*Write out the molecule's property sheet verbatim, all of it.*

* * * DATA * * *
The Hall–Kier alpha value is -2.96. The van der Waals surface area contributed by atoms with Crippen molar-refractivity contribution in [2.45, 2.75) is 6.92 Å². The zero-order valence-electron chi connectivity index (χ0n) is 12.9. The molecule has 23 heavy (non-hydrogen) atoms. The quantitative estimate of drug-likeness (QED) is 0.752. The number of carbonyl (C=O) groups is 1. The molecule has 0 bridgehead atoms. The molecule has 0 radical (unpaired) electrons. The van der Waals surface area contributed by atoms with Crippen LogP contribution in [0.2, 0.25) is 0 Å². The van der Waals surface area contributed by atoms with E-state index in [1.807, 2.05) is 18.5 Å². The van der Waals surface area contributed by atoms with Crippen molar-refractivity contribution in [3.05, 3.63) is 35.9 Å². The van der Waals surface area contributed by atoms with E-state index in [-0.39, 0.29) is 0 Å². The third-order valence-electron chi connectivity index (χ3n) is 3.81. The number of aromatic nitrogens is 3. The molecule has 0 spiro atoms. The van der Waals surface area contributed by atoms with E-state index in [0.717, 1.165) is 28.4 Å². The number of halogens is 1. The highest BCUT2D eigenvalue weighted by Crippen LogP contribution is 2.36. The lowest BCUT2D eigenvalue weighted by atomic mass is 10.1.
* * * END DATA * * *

The Hall–Kier alpha value is -2.96. The van der Waals surface area contributed by atoms with Crippen molar-refractivity contribution in [2.45, 2.75) is 6.92 Å². The zero-order valence-electron chi connectivity index (χ0n) is 12.9. The molecule has 23 heavy (non-hydrogen) atoms. The quantitative estimate of drug-likeness (QED) is 0.752. The number of carbonyl (C=O) groups is 1. The molecule has 0 bridgehead atoms. The molecule has 0 radical (unpaired) electrons. The van der Waals surface area contributed by atoms with Crippen LogP contribution in [0.2, 0.25) is 0 Å². The van der Waals surface area contributed by atoms with E-state index in [1.807, 2.05) is 18.5 Å². The van der Waals surface area contributed by atoms with Crippen molar-refractivity contribution in [3.05, 3.63) is 35.9 Å². The van der Waals surface area contributed by atoms with E-state index in [-0.39, 0.29) is 0 Å². The third-order valence-electron chi connectivity index (χ3n) is 3.81. The number of aromatic nitrogens is 3. The molecule has 0 spiro atoms. The van der Waals surface area contributed by atoms with E-state index in [0.717, 1.165) is 28.4 Å². The number of halogens is 1. The highest BCUT2D eigenvalue weighted by Crippen LogP contribution is 2.36. The lowest BCUT2D eigenvalue weighted by atomic mass is 10.1.